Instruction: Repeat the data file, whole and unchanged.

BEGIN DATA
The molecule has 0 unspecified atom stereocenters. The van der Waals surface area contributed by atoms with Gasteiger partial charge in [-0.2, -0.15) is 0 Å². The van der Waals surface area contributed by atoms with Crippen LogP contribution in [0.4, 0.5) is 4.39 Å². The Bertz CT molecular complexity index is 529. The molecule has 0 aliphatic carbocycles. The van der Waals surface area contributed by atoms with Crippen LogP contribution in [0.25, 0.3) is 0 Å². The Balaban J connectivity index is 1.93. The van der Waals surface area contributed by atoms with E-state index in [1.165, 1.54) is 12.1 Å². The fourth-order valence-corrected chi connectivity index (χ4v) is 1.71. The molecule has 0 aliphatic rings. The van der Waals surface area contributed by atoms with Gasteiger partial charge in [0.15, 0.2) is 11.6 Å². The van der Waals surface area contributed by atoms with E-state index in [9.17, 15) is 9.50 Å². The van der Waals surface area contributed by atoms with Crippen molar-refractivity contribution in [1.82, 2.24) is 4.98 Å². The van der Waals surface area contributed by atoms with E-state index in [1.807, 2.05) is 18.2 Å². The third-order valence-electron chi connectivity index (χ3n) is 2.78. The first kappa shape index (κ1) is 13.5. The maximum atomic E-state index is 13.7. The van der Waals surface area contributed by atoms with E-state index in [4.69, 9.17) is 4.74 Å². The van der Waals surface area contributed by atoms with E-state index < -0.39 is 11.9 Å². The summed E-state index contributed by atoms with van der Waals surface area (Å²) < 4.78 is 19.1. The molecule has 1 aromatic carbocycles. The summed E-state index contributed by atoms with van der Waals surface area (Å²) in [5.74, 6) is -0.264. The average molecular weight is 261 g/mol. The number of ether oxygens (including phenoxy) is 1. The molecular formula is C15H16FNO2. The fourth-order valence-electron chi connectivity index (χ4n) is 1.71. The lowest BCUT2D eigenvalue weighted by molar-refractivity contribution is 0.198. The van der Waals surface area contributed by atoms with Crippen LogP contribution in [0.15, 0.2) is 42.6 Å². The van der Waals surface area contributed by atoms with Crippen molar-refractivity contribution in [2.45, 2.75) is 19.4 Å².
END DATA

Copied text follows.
The molecule has 0 unspecified atom stereocenters. The van der Waals surface area contributed by atoms with Gasteiger partial charge in [-0.2, -0.15) is 0 Å². The van der Waals surface area contributed by atoms with Crippen LogP contribution in [0.4, 0.5) is 4.39 Å². The Bertz CT molecular complexity index is 529. The molecule has 0 aliphatic carbocycles. The van der Waals surface area contributed by atoms with Crippen LogP contribution in [0.25, 0.3) is 0 Å². The Balaban J connectivity index is 1.93. The van der Waals surface area contributed by atoms with E-state index in [1.165, 1.54) is 12.1 Å². The fourth-order valence-corrected chi connectivity index (χ4v) is 1.71. The molecule has 0 aliphatic rings. The van der Waals surface area contributed by atoms with Gasteiger partial charge in [0.15, 0.2) is 11.6 Å². The van der Waals surface area contributed by atoms with E-state index in [9.17, 15) is 9.50 Å². The van der Waals surface area contributed by atoms with Crippen molar-refractivity contribution in [1.82, 2.24) is 4.98 Å². The van der Waals surface area contributed by atoms with E-state index in [1.807, 2.05) is 18.2 Å². The third-order valence-electron chi connectivity index (χ3n) is 2.78. The first kappa shape index (κ1) is 13.5. The maximum atomic E-state index is 13.7. The van der Waals surface area contributed by atoms with E-state index in [4.69, 9.17) is 4.74 Å². The van der Waals surface area contributed by atoms with E-state index < -0.39 is 11.9 Å². The summed E-state index contributed by atoms with van der Waals surface area (Å²) < 4.78 is 19.1. The molecule has 1 aromatic carbocycles. The summed E-state index contributed by atoms with van der Waals surface area (Å²) in [5.74, 6) is -0.264. The average molecular weight is 261 g/mol. The number of ether oxygens (including phenoxy) is 1. The molecular formula is C15H16FNO2. The fourth-order valence-electron chi connectivity index (χ4n) is 1.71. The lowest BCUT2D eigenvalue weighted by molar-refractivity contribution is 0.198. The van der Waals surface area contributed by atoms with Crippen LogP contribution in [0.15, 0.2) is 42.6 Å². The van der Waals surface area contributed by atoms with Crippen molar-refractivity contribution in [2.45, 2.75) is 19.4 Å².